How can you resist any film which includes this scene? In 50 Films I Love, I'm going to tell you about one of my favorite comedies – the 1980 cult classic Caddyshack.
Caddyshack is set in a snotty golf club called the Bushwood Country Club. The film is about Danny, a teenage caddy who is hoping to win the club scholarship so he can go to college. To facilitate this, Danny is unapologetically sucking up to the obnoxious president of the club, Judge Smails. Meanwhile the judge is losing his mind over a deadly, dancing gopher and a new entrant – Al Czervik, who is as rich as he is crass. Al calls the club a snobby crematorium. In one scene, he tells Mrs. Smails, 'You must have been something before electricity.' Here's him letting loose at the club shop.
If Dangerfield doesn't do it for you, there's Chevy Chase playing the wealthy, wise golfer Ty Webb, a man so evolved that he doesn't even keep score. And the clincher is Bill Murray as the assistant gameskeeper Carl, a man in a mortal combat with the golf course-destroying gopher. Many of Murray's iconic scenes were improvised. This one is a keeper.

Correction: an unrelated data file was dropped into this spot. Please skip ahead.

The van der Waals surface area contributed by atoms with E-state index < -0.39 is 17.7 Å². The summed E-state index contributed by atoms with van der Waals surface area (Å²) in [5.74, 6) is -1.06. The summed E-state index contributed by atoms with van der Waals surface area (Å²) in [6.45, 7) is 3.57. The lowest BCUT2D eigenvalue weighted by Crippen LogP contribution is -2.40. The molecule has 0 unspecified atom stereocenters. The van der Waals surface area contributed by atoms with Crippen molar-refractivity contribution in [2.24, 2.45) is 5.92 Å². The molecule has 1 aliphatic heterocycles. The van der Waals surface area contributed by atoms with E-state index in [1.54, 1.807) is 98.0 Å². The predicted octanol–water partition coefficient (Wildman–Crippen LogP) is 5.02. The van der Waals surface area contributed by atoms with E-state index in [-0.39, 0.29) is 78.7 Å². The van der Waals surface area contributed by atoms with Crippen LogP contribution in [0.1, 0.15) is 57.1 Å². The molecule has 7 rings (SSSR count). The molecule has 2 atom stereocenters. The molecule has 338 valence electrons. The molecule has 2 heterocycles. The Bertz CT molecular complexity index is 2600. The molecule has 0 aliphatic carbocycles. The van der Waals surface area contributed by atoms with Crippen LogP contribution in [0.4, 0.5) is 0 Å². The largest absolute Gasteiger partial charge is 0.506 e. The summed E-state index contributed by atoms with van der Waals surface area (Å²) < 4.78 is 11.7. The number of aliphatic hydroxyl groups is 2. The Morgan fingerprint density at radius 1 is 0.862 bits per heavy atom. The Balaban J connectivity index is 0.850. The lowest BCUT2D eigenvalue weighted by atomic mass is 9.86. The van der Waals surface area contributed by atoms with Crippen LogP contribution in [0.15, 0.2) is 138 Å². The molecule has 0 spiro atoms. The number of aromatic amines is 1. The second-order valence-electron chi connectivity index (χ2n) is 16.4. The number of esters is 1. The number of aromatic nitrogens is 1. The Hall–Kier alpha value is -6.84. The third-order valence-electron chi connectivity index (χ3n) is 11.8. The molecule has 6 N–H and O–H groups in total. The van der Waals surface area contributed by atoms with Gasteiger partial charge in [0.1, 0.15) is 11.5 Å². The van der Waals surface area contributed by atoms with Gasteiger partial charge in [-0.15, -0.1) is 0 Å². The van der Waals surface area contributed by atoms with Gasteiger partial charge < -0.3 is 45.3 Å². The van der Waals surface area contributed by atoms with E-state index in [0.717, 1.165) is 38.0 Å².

Caddyshack was directed by National Lampoon alum Harold Ramis. Ramis co-wrote the film with other Lampoon writers Douglas Kenney and Brian Doyle-Murray, Billy Murray's older brother. These men weren't into plot. What they were going for is the funny bone. Every scene in Caddyshack is permeated by a loose, anarchic energy. The humor ranges from sight gags to the scatological – at one point, a bar of chocolate falls into a pool. Everyone mistakes it for shit. Mayhem ensues.
Caddyshack celebrates the triumph of the underdogs, the eccentrics and even the downright dangerous. This film tells you that the straight and narrow path does not lead to success and that being bonkers is a good thing. Even the gopher gets a happy ending.
I love the madness in Caddyshack. You can find the film on YouTube. And if you want to know, how it came together – apparently cocaine played a key role – check out Chris Nashawaty's book on the making. It's called Caddyshack: The Making of a Hollywood Cinderella Story. When you read the stories, what you see onscreen will make even more sense. Check it out.